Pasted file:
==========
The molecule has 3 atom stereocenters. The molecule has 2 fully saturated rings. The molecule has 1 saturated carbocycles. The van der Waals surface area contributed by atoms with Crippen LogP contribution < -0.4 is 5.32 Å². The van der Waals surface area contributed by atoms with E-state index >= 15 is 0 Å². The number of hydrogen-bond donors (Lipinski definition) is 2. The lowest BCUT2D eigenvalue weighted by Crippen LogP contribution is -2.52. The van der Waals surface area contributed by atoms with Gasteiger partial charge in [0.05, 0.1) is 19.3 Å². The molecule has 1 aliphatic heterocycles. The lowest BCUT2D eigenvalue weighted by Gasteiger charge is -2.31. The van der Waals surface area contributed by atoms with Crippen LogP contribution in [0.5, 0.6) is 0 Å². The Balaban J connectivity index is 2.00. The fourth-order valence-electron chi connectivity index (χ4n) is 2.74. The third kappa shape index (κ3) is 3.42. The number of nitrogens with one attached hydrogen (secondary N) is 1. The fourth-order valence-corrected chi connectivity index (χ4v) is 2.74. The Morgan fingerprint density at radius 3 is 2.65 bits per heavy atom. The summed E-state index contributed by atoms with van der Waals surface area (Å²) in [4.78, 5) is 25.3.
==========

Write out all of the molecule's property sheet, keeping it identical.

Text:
The molecule has 3 atom stereocenters. The molecule has 2 fully saturated rings. The molecule has 1 saturated carbocycles. The van der Waals surface area contributed by atoms with Crippen LogP contribution < -0.4 is 5.32 Å². The van der Waals surface area contributed by atoms with E-state index >= 15 is 0 Å². The number of hydrogen-bond donors (Lipinski definition) is 2. The lowest BCUT2D eigenvalue weighted by Crippen LogP contribution is -2.52. The van der Waals surface area contributed by atoms with Gasteiger partial charge in [0.05, 0.1) is 19.3 Å². The molecule has 1 aliphatic heterocycles. The lowest BCUT2D eigenvalue weighted by Gasteiger charge is -2.31. The van der Waals surface area contributed by atoms with Crippen LogP contribution in [0.5, 0.6) is 0 Å². The Balaban J connectivity index is 2.00. The fourth-order valence-electron chi connectivity index (χ4n) is 2.74. The third kappa shape index (κ3) is 3.42. The number of nitrogens with one attached hydrogen (secondary N) is 1. The fourth-order valence-corrected chi connectivity index (χ4v) is 2.74. The Morgan fingerprint density at radius 3 is 2.65 bits per heavy atom. The summed E-state index contributed by atoms with van der Waals surface area (Å²) in [4.78, 5) is 25.3.